Savings or accrued benefits for retirement fall into two broad categories:
Defined contribution plans are essentially savings accounts, and defined benefit plans are guarantees made by employers to pay certain sums in the future.
The valuation and distribution of defined contribution plans are the easier of the two general types of plans to value and distribute in a divorce. This is because defined contribution plans, or alternatively deferred compensation plans, are essentially savings accounts and, with a couple of caveats, are cash equivalents. The caveats entail accessibility and taxability.
In general, accounts such as individual retirement accounts (IRAs) and simplified employee pensions (SEPs) are generally accessible to the participant and can be converted to cash. If, however, employers are the source of the funds, they may place restrictions on withdrawals. Taxability can also be a major obstacle in accessing these types of funds.
The major benefit of a pretax retirement account such as an IRA or an SEP is that income taxes do not have to be paid on the earnings that generate the deposits to the accounts. Rather, the individual pays taxes on the funds when the amounts are withdrawn in the future, usually when the individual has retired. The benefit is that the tax rate of a retired person is usually much lower than that of an individual actively engaged in the workforce. However, if the funds are withdrawn prior to retirement, the income taxes that were put off (deferred) until retirement must be paid immediately. In addition, there are penalties assessed by the IRS on such withdrawals.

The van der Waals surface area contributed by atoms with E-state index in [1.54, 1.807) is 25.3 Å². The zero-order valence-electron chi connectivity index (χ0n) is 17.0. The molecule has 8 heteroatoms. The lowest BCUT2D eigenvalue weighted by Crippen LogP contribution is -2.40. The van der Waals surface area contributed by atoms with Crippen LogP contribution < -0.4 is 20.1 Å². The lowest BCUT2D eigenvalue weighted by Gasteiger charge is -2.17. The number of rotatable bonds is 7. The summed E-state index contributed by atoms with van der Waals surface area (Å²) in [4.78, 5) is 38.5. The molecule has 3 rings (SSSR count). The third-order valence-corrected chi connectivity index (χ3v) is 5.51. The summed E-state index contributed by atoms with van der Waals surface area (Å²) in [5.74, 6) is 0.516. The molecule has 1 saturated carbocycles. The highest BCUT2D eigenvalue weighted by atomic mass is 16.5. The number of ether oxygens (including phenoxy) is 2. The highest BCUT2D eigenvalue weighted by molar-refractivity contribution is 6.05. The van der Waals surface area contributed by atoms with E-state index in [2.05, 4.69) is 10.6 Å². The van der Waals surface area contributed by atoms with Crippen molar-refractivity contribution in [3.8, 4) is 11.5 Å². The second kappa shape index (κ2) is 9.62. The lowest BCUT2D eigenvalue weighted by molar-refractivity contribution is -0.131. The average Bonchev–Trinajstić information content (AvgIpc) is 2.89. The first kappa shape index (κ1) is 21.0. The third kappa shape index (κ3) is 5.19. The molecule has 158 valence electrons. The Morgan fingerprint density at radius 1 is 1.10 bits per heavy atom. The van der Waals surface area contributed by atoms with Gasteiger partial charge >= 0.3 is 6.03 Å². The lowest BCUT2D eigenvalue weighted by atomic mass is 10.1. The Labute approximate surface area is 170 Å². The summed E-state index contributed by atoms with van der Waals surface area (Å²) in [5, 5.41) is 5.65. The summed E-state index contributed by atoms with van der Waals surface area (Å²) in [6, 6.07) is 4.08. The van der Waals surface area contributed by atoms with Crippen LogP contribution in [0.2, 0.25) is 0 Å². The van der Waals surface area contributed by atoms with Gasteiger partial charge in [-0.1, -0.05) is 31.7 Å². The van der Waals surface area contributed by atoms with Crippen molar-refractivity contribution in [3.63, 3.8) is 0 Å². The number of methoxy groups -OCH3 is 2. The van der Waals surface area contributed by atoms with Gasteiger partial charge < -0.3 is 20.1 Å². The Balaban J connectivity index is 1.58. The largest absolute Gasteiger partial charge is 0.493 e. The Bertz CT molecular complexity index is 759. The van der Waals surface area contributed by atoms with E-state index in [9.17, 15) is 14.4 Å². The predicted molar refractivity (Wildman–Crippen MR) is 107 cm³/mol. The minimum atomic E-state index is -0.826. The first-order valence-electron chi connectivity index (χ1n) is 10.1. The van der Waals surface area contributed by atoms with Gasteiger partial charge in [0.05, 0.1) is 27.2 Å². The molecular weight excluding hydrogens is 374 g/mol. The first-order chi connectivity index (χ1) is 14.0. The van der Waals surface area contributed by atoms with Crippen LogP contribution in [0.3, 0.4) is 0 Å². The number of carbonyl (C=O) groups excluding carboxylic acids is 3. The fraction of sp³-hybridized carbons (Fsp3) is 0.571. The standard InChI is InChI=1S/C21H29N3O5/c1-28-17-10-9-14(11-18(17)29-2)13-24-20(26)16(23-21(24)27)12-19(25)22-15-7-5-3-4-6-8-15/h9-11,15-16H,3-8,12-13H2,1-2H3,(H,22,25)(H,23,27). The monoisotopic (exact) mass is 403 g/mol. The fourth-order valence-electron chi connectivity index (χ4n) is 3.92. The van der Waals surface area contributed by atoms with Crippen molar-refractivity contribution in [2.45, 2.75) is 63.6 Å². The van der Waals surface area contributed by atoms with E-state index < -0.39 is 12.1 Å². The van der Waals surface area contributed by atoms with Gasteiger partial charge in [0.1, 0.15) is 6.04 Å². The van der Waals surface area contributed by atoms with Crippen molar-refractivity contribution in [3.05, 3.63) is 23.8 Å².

The tax consequences and penalties can be significant. For example, assume that a husband has a retirement account with pretax deposits of $50,000. If he withdraws $25,000 from his account to settle the marital estate, he will immediately incur an income tax liability on the $25,000. In addition, the husband’s withdrawal does not meet the criteria of any of the approved exceptions. Consequently, the husband’s transfer of funds will cost him significantly more than the $25,000 he had originally intended (assuming a 25% tax rate and 10% penalty, the husband’s outlay to the wife would cost him $33,750: 25,000 x .35 + 25,000).
This problem can be avoided if the wife does not immediately need the funds in the retirement account. That is, she can roll the funds over into a deferred compensation account of her own. However, caution must be exercised in how this is accomplished. If the husband at any time takes possession of the funds, then the funds are deemed to have been withdrawn, and the income tax and penalties will be applied. On the other hand, if the husband instructs his plan to transfer the funds to the plan of the wife, then no tax liability or penalty will come into play. The husband will pay income taxes on his share of the plan, and the wife will pay taxes on her share when the amounts are withdrawn.
The presence of a defined benefit pension plan in a marital estate complicates the valuation and ultimately the division of the marital estate.
A defined benefit pension plan can be described by an example:
A company informs its employees, “If you work for us for twenty years and are making an average of $50,000 per year during your last three years of employment with us, we will pay you $1,375 per month for the rest of your life beginning when you are 65 years of age.”
The concept is that the employees have earned a retirement benefit that will be paid to them in the future. A spouse’s accrued benefit has value and, if it was earned during the marriage, it is part of the marital estate.
From an economist’s (and often legal) standpoint, the value that should be included in the marital estate is the present value of the future payments that are anticipated to be made.